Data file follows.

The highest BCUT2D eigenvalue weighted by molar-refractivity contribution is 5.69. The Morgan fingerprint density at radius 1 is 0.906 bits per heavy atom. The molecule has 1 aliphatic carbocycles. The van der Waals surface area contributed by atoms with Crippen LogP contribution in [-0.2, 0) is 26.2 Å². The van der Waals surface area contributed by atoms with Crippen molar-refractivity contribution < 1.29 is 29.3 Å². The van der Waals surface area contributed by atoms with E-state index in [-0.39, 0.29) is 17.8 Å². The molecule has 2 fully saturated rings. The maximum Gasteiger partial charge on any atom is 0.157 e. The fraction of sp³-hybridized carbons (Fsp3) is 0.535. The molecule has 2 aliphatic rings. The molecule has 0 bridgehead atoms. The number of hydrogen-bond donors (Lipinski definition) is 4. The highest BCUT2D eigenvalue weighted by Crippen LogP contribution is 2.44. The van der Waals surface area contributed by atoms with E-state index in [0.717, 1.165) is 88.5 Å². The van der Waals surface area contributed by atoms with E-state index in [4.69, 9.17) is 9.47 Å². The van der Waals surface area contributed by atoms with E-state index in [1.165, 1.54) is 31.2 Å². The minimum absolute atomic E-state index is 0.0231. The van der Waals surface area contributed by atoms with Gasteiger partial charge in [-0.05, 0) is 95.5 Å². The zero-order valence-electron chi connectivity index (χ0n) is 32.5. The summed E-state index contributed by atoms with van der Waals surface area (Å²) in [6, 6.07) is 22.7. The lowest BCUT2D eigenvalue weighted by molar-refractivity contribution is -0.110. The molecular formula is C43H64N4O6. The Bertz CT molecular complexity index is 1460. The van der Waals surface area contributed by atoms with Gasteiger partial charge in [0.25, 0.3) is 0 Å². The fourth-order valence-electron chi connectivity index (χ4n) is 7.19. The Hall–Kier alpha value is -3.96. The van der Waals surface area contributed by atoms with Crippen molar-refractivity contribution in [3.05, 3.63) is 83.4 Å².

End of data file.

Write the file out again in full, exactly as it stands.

The highest BCUT2D eigenvalue weighted by molar-refractivity contribution is 5.69. The Morgan fingerprint density at radius 1 is 0.906 bits per heavy atom. The molecule has 1 aliphatic carbocycles. The van der Waals surface area contributed by atoms with Crippen LogP contribution in [-0.2, 0) is 26.2 Å². The van der Waals surface area contributed by atoms with Crippen molar-refractivity contribution < 1.29 is 29.3 Å². The van der Waals surface area contributed by atoms with E-state index in [-0.39, 0.29) is 17.8 Å². The molecule has 2 fully saturated rings. The maximum Gasteiger partial charge on any atom is 0.157 e. The fraction of sp³-hybridized carbons (Fsp3) is 0.535. The molecule has 2 aliphatic rings. The molecule has 0 bridgehead atoms. The number of hydrogen-bond donors (Lipinski definition) is 4. The highest BCUT2D eigenvalue weighted by Crippen LogP contribution is 2.44. The van der Waals surface area contributed by atoms with E-state index in [0.717, 1.165) is 88.5 Å². The van der Waals surface area contributed by atoms with E-state index in [4.69, 9.17) is 9.47 Å². The van der Waals surface area contributed by atoms with E-state index in [1.165, 1.54) is 31.2 Å². The minimum absolute atomic E-state index is 0.0231. The van der Waals surface area contributed by atoms with Gasteiger partial charge in [-0.05, 0) is 95.5 Å². The zero-order valence-electron chi connectivity index (χ0n) is 32.5. The summed E-state index contributed by atoms with van der Waals surface area (Å²) in [6, 6.07) is 22.7. The lowest BCUT2D eigenvalue weighted by molar-refractivity contribution is -0.110. The molecular formula is C43H64N4O6. The Bertz CT molecular complexity index is 1460. The van der Waals surface area contributed by atoms with Gasteiger partial charge in [0.25, 0.3) is 0 Å². The fourth-order valence-electron chi connectivity index (χ4n) is 7.19. The Hall–Kier alpha value is -3.96. The van der Waals surface area contributed by atoms with Crippen molar-refractivity contribution in [3.05, 3.63) is 83.4 Å².